Trump Nominee Jackson Withdraws Candidacy for VA Secretary
(Bloomberg) -- White House physician Ronny Jackson withdrew his nomination to be Veterans Affairs secretary Thursday after a Senate panel delayed a confirmation hearing to review allegations of improper behavior and management lapses.
“Going into this process, I expected tough questions about how to best care for our veterans, but I did not expect to have to dignify baseless and anonymous attacks on my character and integrity,” Jackson said in a statement.
“The allegations against me are completely false and fabricated,” he said. “If they had any merit, I would not have been selected, promoted and entrusted to serve in such a sensitive and important role as physician to three presidents over the past 12 years.”
Jackson’s failed nomination is the latest instance of staff turmoil in President Donald Trump’s administration, which has seen record turnover and a series of personnel scandals. Jackson was nominated to replace former Secretary David Shulkin, who Trump fired in March after a damning inspector general report alleging misuse of taxpayer funds.
Trump’s decision to nominate the White House doctor to run the Veterans Affairs Department immediately raised questions among lawmakers who expressed concern about Jackson’s background and experience.
Jackson remains assigned to the White House as a Naval physician, but it’s unclear who will be assigned to the duty of acting as the president’s physician, spokesman Raj Shah said.
Trump called into the Fox program “Fox & Friends” Thursday morning for an interview and said Jackson was a victim of Washington politics.
"These are all false accusations,’’ Trump added. "By the way, I did say ‘Welcome to Washington. Welcome to the swamp.’"
Later, while meeting the children of journalists who cover the White House, Trump said that Jackson is “a great man and he got treated very, very unfairly. He got treated really unfairly. He’s a hell of a man.”
Trump blamed Montana Senator Jon Tester, the top Democrat on the Veterans’ Affairs Committee, who publicly discussed some of the allegations against Jackson, including that he improperly dispensed prescription drugs, was "repeatedly drunk on duty, while traveling" and created a hostile work environment while serving as White House physician.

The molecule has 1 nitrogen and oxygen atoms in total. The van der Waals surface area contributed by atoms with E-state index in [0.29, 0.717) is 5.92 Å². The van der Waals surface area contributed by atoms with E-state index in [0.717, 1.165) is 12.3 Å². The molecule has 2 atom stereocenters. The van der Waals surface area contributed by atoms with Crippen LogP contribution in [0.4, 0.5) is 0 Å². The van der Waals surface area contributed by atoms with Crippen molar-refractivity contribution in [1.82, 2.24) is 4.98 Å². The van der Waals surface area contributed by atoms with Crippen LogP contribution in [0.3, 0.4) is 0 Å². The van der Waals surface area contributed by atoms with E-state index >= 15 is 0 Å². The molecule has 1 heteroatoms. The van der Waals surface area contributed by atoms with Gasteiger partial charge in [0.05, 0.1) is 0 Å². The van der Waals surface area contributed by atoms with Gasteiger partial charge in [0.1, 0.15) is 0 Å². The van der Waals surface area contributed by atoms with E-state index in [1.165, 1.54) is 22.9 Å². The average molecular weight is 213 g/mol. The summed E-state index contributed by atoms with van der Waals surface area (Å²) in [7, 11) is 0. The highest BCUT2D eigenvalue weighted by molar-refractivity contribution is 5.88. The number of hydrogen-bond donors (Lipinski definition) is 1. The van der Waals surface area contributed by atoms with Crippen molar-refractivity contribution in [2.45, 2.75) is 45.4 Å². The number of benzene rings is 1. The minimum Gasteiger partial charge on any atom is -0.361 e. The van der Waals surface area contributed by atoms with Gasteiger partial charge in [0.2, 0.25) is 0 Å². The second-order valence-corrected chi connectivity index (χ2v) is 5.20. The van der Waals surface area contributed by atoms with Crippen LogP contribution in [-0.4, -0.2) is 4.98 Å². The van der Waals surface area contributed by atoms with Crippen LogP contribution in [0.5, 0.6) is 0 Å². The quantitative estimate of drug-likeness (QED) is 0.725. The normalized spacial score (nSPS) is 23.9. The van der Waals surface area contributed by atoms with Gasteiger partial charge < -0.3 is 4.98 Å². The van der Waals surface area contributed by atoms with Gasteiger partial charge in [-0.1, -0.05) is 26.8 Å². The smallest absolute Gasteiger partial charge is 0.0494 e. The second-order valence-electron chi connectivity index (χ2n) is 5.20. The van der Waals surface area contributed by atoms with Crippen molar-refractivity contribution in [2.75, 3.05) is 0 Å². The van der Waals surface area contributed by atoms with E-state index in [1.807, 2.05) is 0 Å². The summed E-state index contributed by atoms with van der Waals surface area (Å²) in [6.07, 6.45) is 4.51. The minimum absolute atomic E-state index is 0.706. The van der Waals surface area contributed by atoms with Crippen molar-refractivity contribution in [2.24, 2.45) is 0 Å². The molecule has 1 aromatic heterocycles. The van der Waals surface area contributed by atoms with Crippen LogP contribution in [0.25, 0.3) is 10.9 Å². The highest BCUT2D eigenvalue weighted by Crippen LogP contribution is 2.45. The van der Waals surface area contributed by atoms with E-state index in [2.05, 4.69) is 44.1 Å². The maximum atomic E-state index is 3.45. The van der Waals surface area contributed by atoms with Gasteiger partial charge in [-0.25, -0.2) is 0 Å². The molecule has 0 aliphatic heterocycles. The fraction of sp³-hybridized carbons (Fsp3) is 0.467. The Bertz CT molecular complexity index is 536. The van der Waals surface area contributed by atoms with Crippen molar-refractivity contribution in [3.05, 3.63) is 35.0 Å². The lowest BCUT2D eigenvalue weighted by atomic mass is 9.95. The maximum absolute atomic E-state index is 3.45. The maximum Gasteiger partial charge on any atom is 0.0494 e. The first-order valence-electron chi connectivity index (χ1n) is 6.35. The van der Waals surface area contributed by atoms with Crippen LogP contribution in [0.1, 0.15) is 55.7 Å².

“I think this is going to cause him a lot of problems in his state,” Trump said of Tester. “There’s no proof of this. He’s got this perfect record. Unblemished. For him to be doing this to this man and this family, I think Jon Tester has to have a big price to pay in Montana.”
Trump said he has a replacement VA nominee in mind who is “somebody with political capability,” but he would not name that person in the Fox interview.
Democrats and Republicans on the Senate Veterans’ Affairs Committee delayed a planned hearing on Jackson’s nomination after allegations emerged about problems within his office.
Jackson denied the allegations.
“In my role as a doctor, I have tirelessly worked to provide excellent care for all my patients,” he said in the statement. “In doing so, I have always adhered to the highest ethical standards.”
“Unfortunately, because of how Washington works, these false allegations have become a distraction for this President and the important issue we must be addressing – how we give the best care to our nation’s heroes.”
Trump said at a news conference with French President Emmanuel Macron on Tuesday that he was unaware of the allegations, but that he had advised Jackson earlier in the day to withdraw.
“I said to Dr. Jackson, what do you need it for?” Trump said. “I don’t want to
put a man through a process like this. It’s too ugly and disgusting.”
He later added, “I really don’t think personally he should” continue in the running for the post “but it’s totally his, I would stand behind him, totally his decision.”
Several other lawmakers on both sides of the aisle indicated Tuesday that Jackson’s nomination was unlikely to advance, and blamed the administration’s vetting process.
“I just think the White House does not vet their nominees so it leaves us as members having to look at their personal and leadership and other qualities,” said Democratic Senator Patty Murray of Washington, a member of the Veterans’ Affairs Committee. “And they didn’t do a good job, and now we’re doing it.”
Senator Susan Collins, a Maine Republican who isn’t on the panel considering the nomination, said the allegations “raise questions about the White House vetting process,” and added that she had concerns about Jackson even before the new questions came to light.
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